SEC not alone in elite NFL talent

It's no secret that NFL teams look to SEC schools for pro prospects more than schools in any other conference.

The SEC had 49 players selected in last month's NFL draft, the 11th time in the past 13 years that it tied or led for the most draft picks among college football conferences.

But how many of those draft picks from SEC schools will develop into NFL All-Pros and Pro Bowlers?

Quite a few Pro Bowlers cut their teeth at SEC schools, but NFL teams might look to a handful of schools outside the SEC for can't-miss pro prospects.

An ESPN.com survey of NFL drafts from 1979 to 2009 revealed USC, Miami, Pittsburgh and Florida State produced the most fertile NFL draft pipelines over the past three decades.

The survey awarded one point for each player who was named NFL most valuable player, defensive player of the year, offensive player of the year or All-Pro (first- or second-team) and one point for each Pro Bowl appearance.

USC, which had at least five players selected in each of the past six NFL drafts, led the way with 177 points. Of course, the Trojans were buoyed by including four of the NFL's most decorated players -- Bruce Matthews (14 Pro Bowls), Anthony Munoz (11 Pro Bowls), Junior Seau (12 Pro Bowls) and Ronnie Lott (10 Pro Bowls) -- among their alumni.

The Hurricanes, who produced an NFL first-round pick every year from 1994 to 2008 and had a whopping 19 first-rounders from 2001 to 2004, finished second in the survey with 164 points. Among Miami's most prominent NFL alumni: Ray Lewis (a 10-time Pro Bowler), Warren Sapp (seven Pro Bowls) and Cortez Kennedy (eight Pro Bowls).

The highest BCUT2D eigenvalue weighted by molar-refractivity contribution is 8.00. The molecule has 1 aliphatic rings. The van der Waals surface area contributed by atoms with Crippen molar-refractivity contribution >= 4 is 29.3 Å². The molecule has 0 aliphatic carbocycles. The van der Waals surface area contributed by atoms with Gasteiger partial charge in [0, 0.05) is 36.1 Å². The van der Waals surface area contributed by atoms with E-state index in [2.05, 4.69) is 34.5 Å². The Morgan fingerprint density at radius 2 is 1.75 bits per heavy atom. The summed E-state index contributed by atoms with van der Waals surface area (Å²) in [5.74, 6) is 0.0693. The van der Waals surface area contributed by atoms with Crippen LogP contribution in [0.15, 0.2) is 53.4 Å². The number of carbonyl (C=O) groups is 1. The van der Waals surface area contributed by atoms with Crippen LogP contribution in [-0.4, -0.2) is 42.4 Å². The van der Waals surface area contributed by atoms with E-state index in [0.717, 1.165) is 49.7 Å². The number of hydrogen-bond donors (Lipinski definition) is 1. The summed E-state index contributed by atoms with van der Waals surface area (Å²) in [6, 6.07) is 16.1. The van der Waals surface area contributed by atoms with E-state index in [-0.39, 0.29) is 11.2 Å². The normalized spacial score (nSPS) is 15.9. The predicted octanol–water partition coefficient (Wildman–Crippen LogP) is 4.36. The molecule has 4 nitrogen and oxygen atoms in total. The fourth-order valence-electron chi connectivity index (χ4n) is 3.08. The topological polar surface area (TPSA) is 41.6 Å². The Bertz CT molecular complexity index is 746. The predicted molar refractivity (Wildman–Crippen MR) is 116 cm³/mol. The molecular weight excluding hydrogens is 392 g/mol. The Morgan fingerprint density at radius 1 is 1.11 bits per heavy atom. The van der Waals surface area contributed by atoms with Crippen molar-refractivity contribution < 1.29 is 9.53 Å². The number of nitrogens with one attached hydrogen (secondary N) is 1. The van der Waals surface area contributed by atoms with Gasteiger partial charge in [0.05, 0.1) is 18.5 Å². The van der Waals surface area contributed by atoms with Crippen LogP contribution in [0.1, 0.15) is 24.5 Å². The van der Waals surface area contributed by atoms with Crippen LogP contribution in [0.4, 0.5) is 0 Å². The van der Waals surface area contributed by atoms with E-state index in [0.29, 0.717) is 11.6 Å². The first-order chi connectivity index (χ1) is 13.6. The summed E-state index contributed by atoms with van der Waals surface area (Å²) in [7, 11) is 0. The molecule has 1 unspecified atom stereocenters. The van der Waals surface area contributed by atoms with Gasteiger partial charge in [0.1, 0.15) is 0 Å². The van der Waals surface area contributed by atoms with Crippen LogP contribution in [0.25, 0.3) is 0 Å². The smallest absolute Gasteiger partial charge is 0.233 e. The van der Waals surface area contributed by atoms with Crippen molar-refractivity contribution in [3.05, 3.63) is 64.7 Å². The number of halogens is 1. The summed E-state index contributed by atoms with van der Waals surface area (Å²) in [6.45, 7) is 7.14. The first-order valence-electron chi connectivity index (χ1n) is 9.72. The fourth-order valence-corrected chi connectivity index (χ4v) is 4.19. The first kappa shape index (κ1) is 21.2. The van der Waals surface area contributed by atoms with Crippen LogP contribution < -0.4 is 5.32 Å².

Pittsburgh was a major NFL pipeline during the early 1980s, when it produced future Pro Football Hall of Famers such as Dan Marino, Russ Grimm and Rickey Jackson. The Panthers, who include more recent NFL stars Larry Fitzgerald and Darrelle Revis among their alumni, finished third in the survey with 120 points.

Florida State finished fourth with 107 points and Tennessee was fifth with 83.

The Volunteers were one of six SEC schools to finish in the top 25 of the survey results. Georgia was No. 8, Florida was No. 12, Alabama was No. 18, Auburn was No. 21 and LSU was No. 22.

The Big Ten, which has been ridiculed for its recent finishes in Bowl Championship Series games, had five schools in the top 25, second-highest among the BCS leagues. Penn State was No. 9, Michigan was No. 10 and Ohio State was No. 11.

Among the biggest surprises in the survey's results:

• UCLA, which hasn't won a Pac-10 championship in 11 years, finished sixth in the survey with 80 points. Offensive tackle Jonathan Ogden, an 11-time Pro Bowler, and quarterback Troy Aikman carried the Bruins' flag in the NFL.

• Notre Dame, which lost nine of its past 10 bowl games and hasn't won a New Year's Day bowl game since 1994, was seventh with 79 points. Then again, maybe Notre Dame's high finish should not come as a surprise when you remember Joe Montana, Tim Brown and Jerome Bettis once played for the Fighting Irish.

• Oklahoma and Texas, which played for or won a BCS national championship six times in the past 10 seasons, didn't finish in the top 25 of the survey results. The Longhorns finished No. 28, followed by the Sooners at No. 29. Big 12 rivals Nebraska, Oklahoma State and Texas A&M finished higher.

So which college football team produced the best NFL pipeline during the past three decades? Over the next four days, ESPN.com will determine the best in a 16-team, four-round playoff.

Round 1 features a pair of SEC-Big Ten matchups (Georgia versus Penn State and Tennessee versus Ohio State) and a Sunshine State showdown (Florida versus FSU).

The winner will be revealed in Thursday's championship game.

Mark Schlabach covers college football and men's college basketball for ESPN.com. You can contact him at schlabachma@yahoo.com.